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Copy local example data to HDFS
*** Note from Bill:
We assume you are in your Downloads directory. We must create a subdirectory in the HDFS and then copy the files over. Lastly, we verify that the copy worked.
First, we create subdirectory MyFirst in the hdfs:
[cloudera@quickstart Downloads]$ hadoop fs -mkdir MyFirst
Next, we copy the files. Note, all three files have the .txt suffix :
[cloudera@quickstart Downloads]$ hadoop fs -copyFromLocal *.txt MyFirst
Finally, we verify that the copy worked correctly:
[cloudera@quickstart Downloads]$ hadoop fs -ls MyFirst
Found 3 items
-rw-r--r-- 1 cloudera cloudera 1423803 2014-11-30 08:02 MyFirst/Leonardo.txt
-rw-r--r-- 1 cloudera cloudera 674570 2014-11-30 08:02 MyFirst/OutlineOfScience.txt
-rw-r--r-- 1 cloudera cloudera 1573150 2014-11-30 08:02 MyFirst/Ulysses.txt
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Run the MapReduce job
***Note from Bill:
To run the MapReduce job, type:
-file reducer.py -reducer reducer.py -input MyFirst/* -output MyFirst4-output
You will receive a warning about -file being deprecated, do not owrry about this. It is important that the output directory (MyFirst-output in this case) does not exist when you issue this command.
Verify that the program worked. First , type hadoop fs -ls MyFirst4-output
[cloudera@quickstart ~]$ hadoop fs -ls MyFirst4-output
Found 2 items
-rw-r--r-- 1 cloudera cloudera 0 2014-11-30 09:23 MyFirst4-output/_SUCCESS
-rw-r--r-- 1 cloudera cloudera 880829 2014-11-30 09:23 MyFirst4-output/part-00000
Next, look at the output file:
[cloudera@quickstart ~]$ hadoop fs -cat MyFirst4-output/part-00000
Copy the file from the HDFS to your local file system:
[cloudera@quickstart ~]$ hadoop fs -copyToLocal MyFirst4-output/part-00000 MyFirstOutputLocal.txt
Now that everything is prepared, we can finally run our Python MapReduce job on the Hadoop cluster. As I said above,
we leverage the Hadoop Streaming API for helping us passing data between our Map and Reduce code via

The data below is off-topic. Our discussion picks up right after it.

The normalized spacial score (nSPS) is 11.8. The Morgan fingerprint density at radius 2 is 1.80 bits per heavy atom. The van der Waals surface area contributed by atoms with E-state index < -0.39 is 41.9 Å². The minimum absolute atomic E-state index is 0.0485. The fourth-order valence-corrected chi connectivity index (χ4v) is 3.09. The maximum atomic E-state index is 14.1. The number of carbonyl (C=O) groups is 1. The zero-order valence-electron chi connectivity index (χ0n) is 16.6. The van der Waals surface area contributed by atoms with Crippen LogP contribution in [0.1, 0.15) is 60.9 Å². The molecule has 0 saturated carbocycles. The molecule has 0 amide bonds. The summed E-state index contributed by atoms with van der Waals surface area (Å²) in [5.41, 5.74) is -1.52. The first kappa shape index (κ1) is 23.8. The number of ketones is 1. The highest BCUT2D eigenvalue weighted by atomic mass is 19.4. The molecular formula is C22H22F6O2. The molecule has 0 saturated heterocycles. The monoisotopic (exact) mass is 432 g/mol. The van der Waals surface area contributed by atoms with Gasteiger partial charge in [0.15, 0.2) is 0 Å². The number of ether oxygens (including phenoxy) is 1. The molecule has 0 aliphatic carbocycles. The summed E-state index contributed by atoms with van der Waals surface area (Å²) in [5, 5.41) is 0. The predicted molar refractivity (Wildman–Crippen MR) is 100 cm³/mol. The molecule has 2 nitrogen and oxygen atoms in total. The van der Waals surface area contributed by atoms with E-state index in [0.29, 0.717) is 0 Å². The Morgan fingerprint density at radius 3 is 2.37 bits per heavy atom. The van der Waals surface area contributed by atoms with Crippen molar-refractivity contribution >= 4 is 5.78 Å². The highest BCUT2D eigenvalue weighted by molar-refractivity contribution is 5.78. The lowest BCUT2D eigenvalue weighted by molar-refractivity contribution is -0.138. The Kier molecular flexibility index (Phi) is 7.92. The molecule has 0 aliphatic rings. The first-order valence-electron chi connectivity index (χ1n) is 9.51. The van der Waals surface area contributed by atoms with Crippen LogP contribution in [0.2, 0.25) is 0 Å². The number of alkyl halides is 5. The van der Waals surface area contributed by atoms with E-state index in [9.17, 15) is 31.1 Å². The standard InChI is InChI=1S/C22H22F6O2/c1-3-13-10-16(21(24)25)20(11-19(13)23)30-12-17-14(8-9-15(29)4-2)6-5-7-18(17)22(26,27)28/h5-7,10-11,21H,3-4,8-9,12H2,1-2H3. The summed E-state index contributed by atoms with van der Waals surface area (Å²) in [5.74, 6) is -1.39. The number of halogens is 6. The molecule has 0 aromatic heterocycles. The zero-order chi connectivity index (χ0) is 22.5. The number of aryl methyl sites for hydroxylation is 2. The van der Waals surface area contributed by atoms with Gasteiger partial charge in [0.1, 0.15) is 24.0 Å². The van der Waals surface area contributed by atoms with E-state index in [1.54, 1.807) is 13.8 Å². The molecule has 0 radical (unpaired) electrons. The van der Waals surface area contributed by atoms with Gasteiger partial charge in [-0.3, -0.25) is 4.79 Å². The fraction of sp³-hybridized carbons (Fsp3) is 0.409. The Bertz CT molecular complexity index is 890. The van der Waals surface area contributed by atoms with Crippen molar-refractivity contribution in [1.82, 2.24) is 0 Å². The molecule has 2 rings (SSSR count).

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If you want to modify some Hadoop settings on the fly like increasing the number of Reduce tasks, you can use the
The job will read all the files in the HDFS directory
/user/hduser/gutenberg, process it, and store the results in
the HDFS directory
/user/hduser/gutenberg-output. In general Hadoop will create one output file per reducer; in
our case however it will only create a single file because the input files are very small.
Example output of the previous command in the console:
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As you can see in the output above, Hadoop also provides a basic web interface for statistics and information. When the Hadoop cluster is running, open http://localhost:50030/ in a browser and have a look around. Here’s a screenshot of the Hadoop web interface for the job we just ran.
Check if the result is successfully stored in HDFS directory
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You can then inspect the contents of the file with the
dfs -cat command:
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Note that in this specific output above the quote signs (
") enclosing the words have not been inserted by Hadoop.
They are the result of how our Python code splits words, and in this case it matched the beginning of a quote in the
ebook texts. Just inspect the
part-00000 file further to see it for yourself.
Improved Mapper and Reducer code: using Python iterators and generators
The Mapper and Reducer examples above should have given you an idea of how to create your first MapReduce application. The focus was code simplicity and ease of understanding, particularly for beginners of the Python programming language. In a real-world application however, you might want to optimize your code by using Python iterators and generators (an even better introduction in PDF).
Generally speaking, iterators and generators (functions that create iterators, for example with Python’s
statement) have the advantage that an element of a sequence is not produced until you actually need it. This can help
a lot in terms of computational expensiveness or memory consumption depending on the task at hand.
Precisely, we compute the sum of a word’s occurrences, e.g.
("foo", 4), only if by chance the same word (
appears multiple times in succession. In the majority of cases, however, we let the Hadoop group the (key, value) pairs
between the Map and the Reduce step because Hadoop is more efficient in this regard than our simple Python scripts.